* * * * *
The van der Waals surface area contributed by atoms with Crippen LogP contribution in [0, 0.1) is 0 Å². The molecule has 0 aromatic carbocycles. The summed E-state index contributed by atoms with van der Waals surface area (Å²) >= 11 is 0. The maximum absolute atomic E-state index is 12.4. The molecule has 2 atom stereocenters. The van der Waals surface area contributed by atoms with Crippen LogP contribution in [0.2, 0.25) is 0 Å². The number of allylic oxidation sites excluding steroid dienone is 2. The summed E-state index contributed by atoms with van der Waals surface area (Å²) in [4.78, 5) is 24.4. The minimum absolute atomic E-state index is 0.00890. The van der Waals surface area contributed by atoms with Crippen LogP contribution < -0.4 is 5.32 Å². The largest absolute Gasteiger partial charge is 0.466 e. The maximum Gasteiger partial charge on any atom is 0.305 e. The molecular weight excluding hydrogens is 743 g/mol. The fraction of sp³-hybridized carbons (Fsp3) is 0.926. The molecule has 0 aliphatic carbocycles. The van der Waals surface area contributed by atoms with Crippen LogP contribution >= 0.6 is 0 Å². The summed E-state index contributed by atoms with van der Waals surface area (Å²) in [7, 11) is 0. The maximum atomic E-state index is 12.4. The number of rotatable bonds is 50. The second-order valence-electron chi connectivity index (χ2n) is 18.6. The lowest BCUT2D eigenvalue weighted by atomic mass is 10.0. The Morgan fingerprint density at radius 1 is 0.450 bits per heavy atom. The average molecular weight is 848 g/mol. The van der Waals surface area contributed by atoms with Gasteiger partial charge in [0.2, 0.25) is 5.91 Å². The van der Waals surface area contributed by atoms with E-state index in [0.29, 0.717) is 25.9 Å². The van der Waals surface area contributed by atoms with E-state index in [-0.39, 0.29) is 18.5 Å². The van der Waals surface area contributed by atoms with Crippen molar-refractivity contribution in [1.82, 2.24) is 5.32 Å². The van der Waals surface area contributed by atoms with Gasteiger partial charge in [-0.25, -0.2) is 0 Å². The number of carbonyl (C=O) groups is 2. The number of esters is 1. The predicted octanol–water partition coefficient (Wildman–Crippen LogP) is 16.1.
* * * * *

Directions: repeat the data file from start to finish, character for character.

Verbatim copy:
The van der Waals surface area contributed by atoms with Crippen LogP contribution in [0, 0.1) is 0 Å². The molecule has 0 aromatic carbocycles. The summed E-state index contributed by atoms with van der Waals surface area (Å²) >= 11 is 0. The maximum absolute atomic E-state index is 12.4. The molecule has 2 atom stereocenters. The van der Waals surface area contributed by atoms with Crippen LogP contribution in [0.2, 0.25) is 0 Å². The number of allylic oxidation sites excluding steroid dienone is 2. The summed E-state index contributed by atoms with van der Waals surface area (Å²) in [4.78, 5) is 24.4. The minimum absolute atomic E-state index is 0.00890. The van der Waals surface area contributed by atoms with Crippen LogP contribution < -0.4 is 5.32 Å². The largest absolute Gasteiger partial charge is 0.466 e. The maximum Gasteiger partial charge on any atom is 0.305 e. The molecular weight excluding hydrogens is 743 g/mol. The fraction of sp³-hybridized carbons (Fsp3) is 0.926. The molecule has 0 aliphatic carbocycles. The van der Waals surface area contributed by atoms with Crippen LogP contribution >= 0.6 is 0 Å². The summed E-state index contributed by atoms with van der Waals surface area (Å²) in [7, 11) is 0. The maximum atomic E-state index is 12.4. The number of rotatable bonds is 50. The second-order valence-electron chi connectivity index (χ2n) is 18.6. The lowest BCUT2D eigenvalue weighted by atomic mass is 10.0. The Morgan fingerprint density at radius 1 is 0.450 bits per heavy atom. The average molecular weight is 848 g/mol. The van der Waals surface area contributed by atoms with Gasteiger partial charge in [0.2, 0.25) is 5.91 Å². The van der Waals surface area contributed by atoms with E-state index in [0.29, 0.717) is 25.9 Å². The van der Waals surface area contributed by atoms with E-state index in [-0.39, 0.29) is 18.5 Å². The van der Waals surface area contributed by atoms with Crippen molar-refractivity contribution in [1.82, 2.24) is 5.32 Å². The van der Waals surface area contributed by atoms with Gasteiger partial charge in [-0.25, -0.2) is 0 Å². The number of carbonyl (C=O) groups is 2. The number of esters is 1. The predicted octanol–water partition coefficient (Wildman–Crippen LogP) is 16.1.